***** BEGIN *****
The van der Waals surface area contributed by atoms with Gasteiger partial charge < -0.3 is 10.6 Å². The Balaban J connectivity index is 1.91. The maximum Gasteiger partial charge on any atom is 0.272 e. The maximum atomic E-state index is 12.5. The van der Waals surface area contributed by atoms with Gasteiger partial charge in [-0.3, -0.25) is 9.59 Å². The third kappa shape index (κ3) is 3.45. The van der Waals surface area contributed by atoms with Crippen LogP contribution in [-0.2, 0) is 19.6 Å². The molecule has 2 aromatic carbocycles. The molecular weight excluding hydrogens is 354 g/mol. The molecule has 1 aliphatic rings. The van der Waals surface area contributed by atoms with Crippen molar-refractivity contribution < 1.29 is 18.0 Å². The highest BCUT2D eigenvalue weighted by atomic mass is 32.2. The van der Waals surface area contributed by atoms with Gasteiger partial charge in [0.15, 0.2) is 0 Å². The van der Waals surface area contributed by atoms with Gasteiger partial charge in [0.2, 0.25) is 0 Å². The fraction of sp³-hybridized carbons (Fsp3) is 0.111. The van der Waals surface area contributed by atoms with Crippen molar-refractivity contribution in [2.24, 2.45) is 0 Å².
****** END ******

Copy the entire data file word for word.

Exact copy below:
The van der Waals surface area contributed by atoms with Gasteiger partial charge < -0.3 is 10.6 Å². The Balaban J connectivity index is 1.91. The maximum Gasteiger partial charge on any atom is 0.272 e. The maximum atomic E-state index is 12.5. The van der Waals surface area contributed by atoms with Gasteiger partial charge in [-0.3, -0.25) is 9.59 Å². The third kappa shape index (κ3) is 3.45. The van der Waals surface area contributed by atoms with Crippen LogP contribution in [-0.2, 0) is 19.6 Å². The molecule has 2 aromatic carbocycles. The molecular weight excluding hydrogens is 354 g/mol. The molecule has 1 aliphatic rings. The van der Waals surface area contributed by atoms with Crippen molar-refractivity contribution < 1.29 is 18.0 Å². The highest BCUT2D eigenvalue weighted by atomic mass is 32.2. The van der Waals surface area contributed by atoms with Gasteiger partial charge in [0.15, 0.2) is 0 Å². The van der Waals surface area contributed by atoms with Gasteiger partial charge in [0.2, 0.25) is 0 Å². The fraction of sp³-hybridized carbons (Fsp3) is 0.111. The van der Waals surface area contributed by atoms with Crippen molar-refractivity contribution in [2.24, 2.45) is 0 Å².